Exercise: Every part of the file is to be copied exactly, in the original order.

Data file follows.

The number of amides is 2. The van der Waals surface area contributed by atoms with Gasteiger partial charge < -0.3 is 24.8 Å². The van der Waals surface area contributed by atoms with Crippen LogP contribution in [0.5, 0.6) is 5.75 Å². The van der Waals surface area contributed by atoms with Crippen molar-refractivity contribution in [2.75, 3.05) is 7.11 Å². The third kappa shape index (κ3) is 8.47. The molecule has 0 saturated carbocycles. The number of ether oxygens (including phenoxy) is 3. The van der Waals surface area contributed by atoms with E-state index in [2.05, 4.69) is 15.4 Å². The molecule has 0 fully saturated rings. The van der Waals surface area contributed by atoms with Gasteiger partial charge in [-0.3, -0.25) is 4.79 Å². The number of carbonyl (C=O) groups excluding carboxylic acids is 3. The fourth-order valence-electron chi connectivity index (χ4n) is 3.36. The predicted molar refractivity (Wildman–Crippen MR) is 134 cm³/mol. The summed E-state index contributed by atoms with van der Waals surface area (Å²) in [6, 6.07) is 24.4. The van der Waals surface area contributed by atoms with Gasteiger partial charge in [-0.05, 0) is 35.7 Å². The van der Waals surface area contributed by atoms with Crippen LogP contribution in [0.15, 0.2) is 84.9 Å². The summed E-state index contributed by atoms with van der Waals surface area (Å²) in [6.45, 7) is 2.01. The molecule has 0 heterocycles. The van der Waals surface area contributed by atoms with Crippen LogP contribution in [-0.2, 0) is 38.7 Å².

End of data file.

The number of amides is 2. The van der Waals surface area contributed by atoms with Gasteiger partial charge < -0.3 is 24.8 Å². The van der Waals surface area contributed by atoms with Crippen LogP contribution in [0.5, 0.6) is 5.75 Å². The van der Waals surface area contributed by atoms with Crippen molar-refractivity contribution in [2.75, 3.05) is 7.11 Å². The third kappa shape index (κ3) is 8.47. The molecule has 0 saturated carbocycles. The number of ether oxygens (including phenoxy) is 3. The van der Waals surface area contributed by atoms with E-state index in [2.05, 4.69) is 15.4 Å². The molecule has 0 fully saturated rings. The van der Waals surface area contributed by atoms with Gasteiger partial charge in [-0.3, -0.25) is 4.79 Å². The number of carbonyl (C=O) groups excluding carboxylic acids is 3. The fourth-order valence-electron chi connectivity index (χ4n) is 3.36. The predicted molar refractivity (Wildman–Crippen MR) is 134 cm³/mol. The summed E-state index contributed by atoms with van der Waals surface area (Å²) in [6, 6.07) is 24.4. The van der Waals surface area contributed by atoms with Gasteiger partial charge in [-0.05, 0) is 35.7 Å². The van der Waals surface area contributed by atoms with Crippen LogP contribution in [0.15, 0.2) is 84.9 Å². The summed E-state index contributed by atoms with van der Waals surface area (Å²) in [6.45, 7) is 2.01. The molecule has 0 heterocycles. The van der Waals surface area contributed by atoms with Crippen LogP contribution in [-0.2, 0) is 38.7 Å².